Ajla Tomljanović made another comeback late Thursday night against No. 11 seed Jelena Ostapenko in the second round of the Australian Open, but ultimately her revival narrowly failed.
After the Latvian’s 6-0, 3-6, 6-4 win, only two Australians remain in the singles competition at Melbourne Park.
Tomljanović said the 102-minute game felt like it had passed in a very short time.
“I felt like I would blink and it would be over,” the Australian said. “She came out swinging and I knew to expect it, but I wasn’t ready.”
Ostapenko reached the quarter-finals at Melbourne Park last year and the 2017 French Open champion’s recent form has taken her back into the top 10.
She won the doubles title in Brisbane and the singles title in Adelaide in the preliminary round. And she had already beaten a local player, Kim Birrell, at this year’s tournament.
The powerful batswoman said after the game that she had tried to adopt a more aggressive style.
“Maybe it sounds strange to me, but I feel like I need to put more pressure on the opponent at the crucial moment, and I can get better at that.”
On Thursday, their revised approach proved promising. In a 19-minute blitz in the first set, Ostapenko scored ten winners against the Australian and was helped by four double faults from her opponent.
But Tomljanović – still recovering from knee surgery last year – had already staged a comeback this week, battling to victory in the first round against Petra Martić despite trailing 4-1 in the final set.
And she immediately looked better in the second frame, defeating her opponent in the fifth game.
The Latvian spent much of the set arguing with her box. Several times she angrily motioned for at least one of her group to leave the arena. Tomljanović seemed to benefit from Ostapenko’s distractions and took the set with another break.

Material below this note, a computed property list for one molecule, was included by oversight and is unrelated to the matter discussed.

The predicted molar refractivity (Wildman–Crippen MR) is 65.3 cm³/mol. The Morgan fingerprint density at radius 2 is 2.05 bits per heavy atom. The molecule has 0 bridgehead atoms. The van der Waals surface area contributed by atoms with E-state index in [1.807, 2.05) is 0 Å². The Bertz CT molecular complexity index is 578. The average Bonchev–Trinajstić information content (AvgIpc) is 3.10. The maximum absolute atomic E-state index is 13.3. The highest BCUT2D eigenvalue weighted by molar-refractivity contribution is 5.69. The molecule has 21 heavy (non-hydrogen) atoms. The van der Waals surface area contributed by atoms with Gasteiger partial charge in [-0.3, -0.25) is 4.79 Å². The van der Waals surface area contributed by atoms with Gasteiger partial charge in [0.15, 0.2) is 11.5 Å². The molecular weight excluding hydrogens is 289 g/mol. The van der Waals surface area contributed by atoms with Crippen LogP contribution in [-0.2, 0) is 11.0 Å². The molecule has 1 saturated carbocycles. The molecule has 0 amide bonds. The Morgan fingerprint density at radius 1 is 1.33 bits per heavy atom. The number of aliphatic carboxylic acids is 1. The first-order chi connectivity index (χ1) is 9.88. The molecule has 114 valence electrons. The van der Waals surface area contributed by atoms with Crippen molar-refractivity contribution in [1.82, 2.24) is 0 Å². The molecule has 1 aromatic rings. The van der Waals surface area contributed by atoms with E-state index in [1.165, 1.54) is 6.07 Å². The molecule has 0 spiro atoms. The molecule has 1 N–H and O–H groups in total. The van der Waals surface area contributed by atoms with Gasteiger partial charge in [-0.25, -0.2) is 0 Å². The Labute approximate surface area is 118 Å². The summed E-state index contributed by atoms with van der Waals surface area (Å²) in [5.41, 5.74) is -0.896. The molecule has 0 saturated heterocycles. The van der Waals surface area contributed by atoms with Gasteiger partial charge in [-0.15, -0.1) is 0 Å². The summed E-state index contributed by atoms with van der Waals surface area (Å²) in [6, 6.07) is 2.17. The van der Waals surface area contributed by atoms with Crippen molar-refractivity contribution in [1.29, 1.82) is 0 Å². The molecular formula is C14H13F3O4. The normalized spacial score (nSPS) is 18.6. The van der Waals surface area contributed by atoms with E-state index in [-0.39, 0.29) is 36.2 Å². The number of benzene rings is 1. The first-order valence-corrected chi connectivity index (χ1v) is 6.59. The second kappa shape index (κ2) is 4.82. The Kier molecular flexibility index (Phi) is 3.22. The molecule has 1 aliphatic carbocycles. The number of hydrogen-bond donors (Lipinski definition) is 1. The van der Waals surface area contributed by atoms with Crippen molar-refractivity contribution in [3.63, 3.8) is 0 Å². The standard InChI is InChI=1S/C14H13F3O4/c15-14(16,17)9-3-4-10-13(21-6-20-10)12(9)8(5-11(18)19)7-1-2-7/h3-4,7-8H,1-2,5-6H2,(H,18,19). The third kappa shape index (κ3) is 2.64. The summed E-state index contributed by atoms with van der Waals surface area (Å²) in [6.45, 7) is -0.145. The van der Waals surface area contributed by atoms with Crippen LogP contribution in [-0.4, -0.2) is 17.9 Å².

“Whenever I felt like I had an inch, I tried to just take a swing and it paid off,” Tomljanović said.
Towards midnight the game had taken on an unusual character. There were three breaks in a row in the third set, and in the next game the Latvian double-faulted twice but still retained the upper hand.
The Australian came closest to falling behind when she was 3-4 behind. A sensational forehand return resulted in two break points. But a strong Ostapenko serve down the middle saved one, then Tomljanović was led around the court to save the second.
Ultimately, that’s how the comeback ended. Although the Australian started with a 3:5 deficit against Love, she was eliminated from her home Grand Slam tournament shortly afterwards.
“I feel like I should be angry, but I’m really reassured because I didn’t feel like I did anything crazy wrong,” she said.
“When I think back to 12 months ago, I just feel lucky to be here.”
This was the couple’s fourth meeting. Ostapenko had won two of those, but the encounter most remember was the Australian’s three-set win at Wimbledon in 2021.
That day, Ostapenko called for a controversial medical timeout and the game ended in a confrontation at the net, with Ostapenko calling the Australian “the worst player on tour”.
By the early hours of Friday morning, hostility appeared to have completely dissipated. At the end of the game, the pair had a seemingly cordial exchange, and Ostapenko said it was “great to see them back on the court.”
“I think it’s water under the bridge now,” said Tomljanović. “I think there’s a mutual respect between her and I, and she was really kind with her words when we shook hands.”
The result means there are 21 Australian singles competitors this year, with just two remaining: Alex de Minaur and No.1 women’s doubles Storm Hunter.
Tomljanović said she liked Hunter’s chances on Friday against ninth seed Barbora Krejčíková.
“(Hunter) proved here that she really has a higher level in the individual game, and one thing has never been overlooked at Storm.”
Hunter plays against Krejčíková in Friday’s evening session at Rod Laver Arena. Also on Friday evening, De Minaur will face Italian qualifier Flavio Cobolli at the John Cain Arena.